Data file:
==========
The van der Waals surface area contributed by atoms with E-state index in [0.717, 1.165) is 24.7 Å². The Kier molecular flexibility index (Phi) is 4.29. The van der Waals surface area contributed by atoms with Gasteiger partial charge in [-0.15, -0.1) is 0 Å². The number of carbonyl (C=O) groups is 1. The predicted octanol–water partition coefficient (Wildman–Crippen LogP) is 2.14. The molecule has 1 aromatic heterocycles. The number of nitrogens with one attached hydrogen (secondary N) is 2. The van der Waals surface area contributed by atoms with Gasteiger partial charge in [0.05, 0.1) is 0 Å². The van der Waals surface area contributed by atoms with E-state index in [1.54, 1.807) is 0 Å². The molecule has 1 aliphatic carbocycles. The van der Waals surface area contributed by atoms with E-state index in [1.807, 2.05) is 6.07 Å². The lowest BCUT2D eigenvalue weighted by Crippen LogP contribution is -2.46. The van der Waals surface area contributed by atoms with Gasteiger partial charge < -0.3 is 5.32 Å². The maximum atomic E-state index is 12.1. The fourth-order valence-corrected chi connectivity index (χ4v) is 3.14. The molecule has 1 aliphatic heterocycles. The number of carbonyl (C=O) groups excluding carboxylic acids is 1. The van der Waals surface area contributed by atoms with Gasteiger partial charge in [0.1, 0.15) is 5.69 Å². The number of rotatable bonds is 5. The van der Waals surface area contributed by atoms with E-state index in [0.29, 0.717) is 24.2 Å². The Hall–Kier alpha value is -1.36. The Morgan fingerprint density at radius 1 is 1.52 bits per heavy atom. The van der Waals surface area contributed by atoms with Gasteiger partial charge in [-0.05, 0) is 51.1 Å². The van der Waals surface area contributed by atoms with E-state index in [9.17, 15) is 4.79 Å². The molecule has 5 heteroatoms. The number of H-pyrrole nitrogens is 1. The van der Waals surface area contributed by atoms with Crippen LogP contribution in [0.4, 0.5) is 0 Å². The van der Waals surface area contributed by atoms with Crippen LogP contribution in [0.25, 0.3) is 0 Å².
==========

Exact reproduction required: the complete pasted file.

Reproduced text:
The van der Waals surface area contributed by atoms with E-state index in [0.717, 1.165) is 24.7 Å². The Kier molecular flexibility index (Phi) is 4.29. The van der Waals surface area contributed by atoms with Gasteiger partial charge in [-0.15, -0.1) is 0 Å². The number of carbonyl (C=O) groups is 1. The predicted octanol–water partition coefficient (Wildman–Crippen LogP) is 2.14. The molecule has 1 aromatic heterocycles. The number of nitrogens with one attached hydrogen (secondary N) is 2. The van der Waals surface area contributed by atoms with Gasteiger partial charge in [0.05, 0.1) is 0 Å². The van der Waals surface area contributed by atoms with E-state index in [1.54, 1.807) is 0 Å². The molecule has 1 aliphatic carbocycles. The van der Waals surface area contributed by atoms with E-state index in [1.807, 2.05) is 6.07 Å². The lowest BCUT2D eigenvalue weighted by Crippen LogP contribution is -2.46. The van der Waals surface area contributed by atoms with Gasteiger partial charge < -0.3 is 5.32 Å². The maximum atomic E-state index is 12.1. The fourth-order valence-corrected chi connectivity index (χ4v) is 3.14. The molecule has 1 aliphatic heterocycles. The number of carbonyl (C=O) groups excluding carboxylic acids is 1. The van der Waals surface area contributed by atoms with Gasteiger partial charge in [0.1, 0.15) is 5.69 Å². The number of rotatable bonds is 5. The van der Waals surface area contributed by atoms with E-state index in [0.29, 0.717) is 24.2 Å². The Hall–Kier alpha value is -1.36. The Morgan fingerprint density at radius 1 is 1.52 bits per heavy atom. The van der Waals surface area contributed by atoms with Gasteiger partial charge in [-0.05, 0) is 51.1 Å². The van der Waals surface area contributed by atoms with E-state index in [9.17, 15) is 4.79 Å². The molecule has 5 heteroatoms. The number of H-pyrrole nitrogens is 1. The van der Waals surface area contributed by atoms with Crippen LogP contribution in [0.4, 0.5) is 0 Å². The van der Waals surface area contributed by atoms with Crippen LogP contribution in [0.25, 0.3) is 0 Å².